The company's adjusted diluted EPS edged higher by 4.5% over the year-ago period to $1.63 during the third quarter. For perspective, that beat the analyst consensus by $0.02. Cost optimization and efficiency gains per CEO Jim Fish's opening remarks during the Q3 2023 earnings call helped the non-GAAP profit margin improve by nearly 10 basis points to 12.8% for the quarter. Along with a lower share count, that is how adjusted diluted EPS growth outpaced operating revenue growth in the quarter.

Looking ahead, Waste Management has growth catalysts. According to Fish, the company's seventh renewable natural gas plant will be operational this month. Additionally, another four facilities are on pace to be completed later in 2024. These include Fairless in Pennsylvania and Orchard Hills in Illinois, which are two of the bigger projects in its growth project portfolio.

Waste Management also completed technology and automation upgrades at two recycling facilities in the third quarter. The benefits of these upgrades should begin to bear fruit in the quarters to come.

Finally, Waste Management's financial position is just fine. The company's leverage ratio was 2.7 as of the third quarter, which was squarely within its targeted ratio of between 2.5X and 3X per CFO Devina Rankin. Waste Management's exposure to higher rates is also quite limited, with just 9% of its total debt at variable interest rates.

Free Cash Flow Easily Covered The Dividend Despite Increased Capex

The recent 7.1% increase in Waste Management's quarterly dividend per share pushed it up to $0.75. For context, that's up 46.3% from the $0.5125 quarterly dividend per share paid throughout 2019 - - a 7.9% compound annual growth rate. Moving forward, I anticipate dividend growth to remain as strong.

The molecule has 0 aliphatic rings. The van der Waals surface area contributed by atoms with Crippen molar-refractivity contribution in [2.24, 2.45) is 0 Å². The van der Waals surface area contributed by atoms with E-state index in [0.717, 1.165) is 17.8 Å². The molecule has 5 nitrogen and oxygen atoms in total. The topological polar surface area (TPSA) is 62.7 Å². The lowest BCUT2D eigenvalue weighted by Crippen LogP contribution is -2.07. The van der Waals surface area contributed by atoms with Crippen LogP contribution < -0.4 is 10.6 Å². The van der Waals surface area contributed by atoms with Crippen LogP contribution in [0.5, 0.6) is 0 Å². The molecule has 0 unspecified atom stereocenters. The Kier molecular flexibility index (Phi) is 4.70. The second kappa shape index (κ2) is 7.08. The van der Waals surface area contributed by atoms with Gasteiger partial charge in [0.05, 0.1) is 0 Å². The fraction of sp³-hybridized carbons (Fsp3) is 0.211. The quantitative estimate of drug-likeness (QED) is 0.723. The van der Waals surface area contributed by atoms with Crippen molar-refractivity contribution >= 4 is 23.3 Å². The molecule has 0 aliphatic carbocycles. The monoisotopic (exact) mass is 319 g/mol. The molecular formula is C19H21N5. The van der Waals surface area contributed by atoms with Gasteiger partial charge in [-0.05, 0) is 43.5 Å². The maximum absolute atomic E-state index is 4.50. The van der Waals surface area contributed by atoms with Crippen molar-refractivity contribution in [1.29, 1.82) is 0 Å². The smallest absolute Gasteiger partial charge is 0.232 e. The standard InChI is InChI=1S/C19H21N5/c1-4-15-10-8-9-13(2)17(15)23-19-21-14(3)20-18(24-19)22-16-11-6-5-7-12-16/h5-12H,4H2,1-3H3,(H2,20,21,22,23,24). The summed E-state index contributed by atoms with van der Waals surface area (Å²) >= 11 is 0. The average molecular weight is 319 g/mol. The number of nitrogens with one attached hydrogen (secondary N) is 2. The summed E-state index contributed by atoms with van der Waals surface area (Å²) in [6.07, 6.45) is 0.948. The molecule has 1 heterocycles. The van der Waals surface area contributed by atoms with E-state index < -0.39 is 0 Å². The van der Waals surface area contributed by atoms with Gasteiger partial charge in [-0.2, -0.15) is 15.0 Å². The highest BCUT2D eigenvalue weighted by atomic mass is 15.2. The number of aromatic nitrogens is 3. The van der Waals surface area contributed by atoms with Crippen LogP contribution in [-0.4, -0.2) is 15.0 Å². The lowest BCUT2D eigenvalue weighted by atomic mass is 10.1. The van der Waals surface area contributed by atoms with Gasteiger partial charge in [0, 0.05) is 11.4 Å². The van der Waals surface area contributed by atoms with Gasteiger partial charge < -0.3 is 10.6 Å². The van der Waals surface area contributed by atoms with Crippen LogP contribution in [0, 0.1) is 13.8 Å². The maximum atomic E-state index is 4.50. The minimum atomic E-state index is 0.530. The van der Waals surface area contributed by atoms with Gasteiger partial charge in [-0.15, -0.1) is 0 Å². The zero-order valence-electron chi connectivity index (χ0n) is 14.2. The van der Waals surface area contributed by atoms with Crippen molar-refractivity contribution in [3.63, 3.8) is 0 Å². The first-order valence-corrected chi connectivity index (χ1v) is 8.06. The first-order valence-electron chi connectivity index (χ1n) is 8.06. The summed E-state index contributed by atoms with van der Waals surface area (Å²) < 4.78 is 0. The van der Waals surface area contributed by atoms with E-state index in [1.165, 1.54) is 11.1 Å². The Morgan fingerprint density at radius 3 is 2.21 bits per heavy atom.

The company's emphasis on renewable natural gas plants and technology and automation upgrades at recycling facilities is consuming more capex as of late. Thus, the company's free cash flow dipped a bit to $1.5 billion through the first nine months of 2023.

Even so, the $855 million in dividends paid during that time equates to just a 57.6% free cash flow payout ratio (details sourced from page 4 of 100 of Waste Management's 10-Q filing). That allows Waste Management to retain the capital necessary for share repurchases, to keep its debt under control, and to grow the dividend by between 7% and 8% annually in the years to come.

Risks To Consider

Waste Management has the potential to keep compounding at a solid rate in the years ahead, but even its business model has risks.

The company's increased capex in technology and automation should improve its efficiency and overall profitability. But if these investments don't pan out as the company anticipates, that could end up weighing on shareholder returns to an extent.

Regulatory risks are another threat to consider. Waste Management's investments in renewable natural gas facilities face uncertainty. If the U.S. government were to scale back the recently expanded federal tax credits for renewable natural gas production, that could hurt the company's growth prospects.

Technologically, Waste Management faces the risk of disruption to operations and compromised data if its IT network were meaningfully breached. That could not only impact financial results in the near term but also lead to a loss of trust from customers and litigation. Such a development could materially impact Waste Management's fundamentals.

Summary: A Business I Want To Buy (At The Right Price)

Waste Management is unsurprisingly not cheap (it rarely is). Per FAST Graphs, the company's historical P/E ratio is 21.3. However, I believe that the last 10 or 11 years are more representative of the valuation multiple that the company will command in the future.

If Waste Management can match the growth consensus and returns down to its 11-year normal P/E ratio of 25.9, 10% cumulative total returns could be in store through 2025. That would be better than the 5% cumulative total returns forecasted for the SPDR S&P 500 ETF Trust (SPY) through 2025.

But for my interest to be piqued enough to start nibbling on Waste Management and rating it a buy, I would need to see it at around 25X the $6.77 EPS forecast for 2024. Until the stock dips back below $170 again, I am maintaining a hold rating.

This article was written by

Kody's Dividends